Eighty-one percent of employees in 401(k) plans won’t be able to retire at 65, according to a study by Nyhart, an employee benefit consulting, actuarial and administration firm.
The study’s analysis of 401(k) plans at 110 public and private companies also found that the average participant relying on a 401(k) as the primary savings source will have to keep working until 73 to achieve an adequate retirement income, confirmed James Burnes, a Nyhart spokesman. He said the study of Nyhart’s 401(k) clients examined records of more than 10,000 participants.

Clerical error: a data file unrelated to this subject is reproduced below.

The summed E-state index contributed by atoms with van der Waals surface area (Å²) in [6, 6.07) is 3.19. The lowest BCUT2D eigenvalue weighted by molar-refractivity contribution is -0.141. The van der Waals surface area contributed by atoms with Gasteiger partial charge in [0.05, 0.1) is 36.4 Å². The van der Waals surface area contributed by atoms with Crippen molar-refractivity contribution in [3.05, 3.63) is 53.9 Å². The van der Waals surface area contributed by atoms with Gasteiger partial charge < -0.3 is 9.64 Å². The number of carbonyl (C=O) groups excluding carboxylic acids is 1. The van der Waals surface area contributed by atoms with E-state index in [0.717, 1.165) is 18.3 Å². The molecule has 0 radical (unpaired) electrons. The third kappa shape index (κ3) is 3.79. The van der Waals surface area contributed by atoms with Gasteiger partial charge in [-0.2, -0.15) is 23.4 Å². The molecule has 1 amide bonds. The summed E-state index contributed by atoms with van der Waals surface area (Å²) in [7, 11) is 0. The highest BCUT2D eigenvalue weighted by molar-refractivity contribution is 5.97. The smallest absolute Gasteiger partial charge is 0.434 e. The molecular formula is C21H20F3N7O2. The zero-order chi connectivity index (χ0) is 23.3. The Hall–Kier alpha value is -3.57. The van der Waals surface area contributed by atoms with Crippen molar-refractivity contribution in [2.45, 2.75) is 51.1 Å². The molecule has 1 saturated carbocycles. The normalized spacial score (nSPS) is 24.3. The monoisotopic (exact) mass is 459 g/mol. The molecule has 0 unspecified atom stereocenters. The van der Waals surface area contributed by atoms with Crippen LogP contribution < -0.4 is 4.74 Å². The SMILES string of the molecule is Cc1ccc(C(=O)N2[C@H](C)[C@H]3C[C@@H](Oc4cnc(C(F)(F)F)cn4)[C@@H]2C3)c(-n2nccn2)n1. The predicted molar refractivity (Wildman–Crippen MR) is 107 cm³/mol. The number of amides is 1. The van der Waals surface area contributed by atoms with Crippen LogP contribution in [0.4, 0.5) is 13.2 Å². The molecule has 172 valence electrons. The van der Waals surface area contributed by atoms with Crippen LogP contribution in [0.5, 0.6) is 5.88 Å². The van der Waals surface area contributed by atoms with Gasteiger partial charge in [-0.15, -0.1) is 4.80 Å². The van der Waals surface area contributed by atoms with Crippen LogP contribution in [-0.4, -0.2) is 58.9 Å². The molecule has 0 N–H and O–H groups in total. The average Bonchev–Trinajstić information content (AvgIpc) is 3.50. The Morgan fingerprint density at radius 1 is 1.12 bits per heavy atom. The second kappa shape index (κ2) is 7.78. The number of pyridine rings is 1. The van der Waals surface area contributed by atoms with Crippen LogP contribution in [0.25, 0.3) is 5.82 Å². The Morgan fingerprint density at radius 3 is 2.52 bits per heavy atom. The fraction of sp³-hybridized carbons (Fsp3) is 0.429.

“Across all age groups and income levels, the employees who contribute the greatest percentage of income have the best opportunity for retirement,” Thomas Totten, CEO, senior actuary and lead researcher for the study, said in a news release.
“The decision of how much an employee contributes to their 401(k) far exceeds the importance of which investment funds they choose,” Mr. Totten said in the release. “By increasing your contribution by just 2% to 4% of total income, you can shave years off the age you retire.”
According to the Nyhart study, employees “have not been given the appropriate tools to appreciate the importance” of contributing significantly to retirement savings plans.
“Little or no time, especially early on is spent educating employees on how contributions today impact the age at which they will retire,” the study says. “As such, they spend more time thinking about which funds to invest in — not how much to contribute.”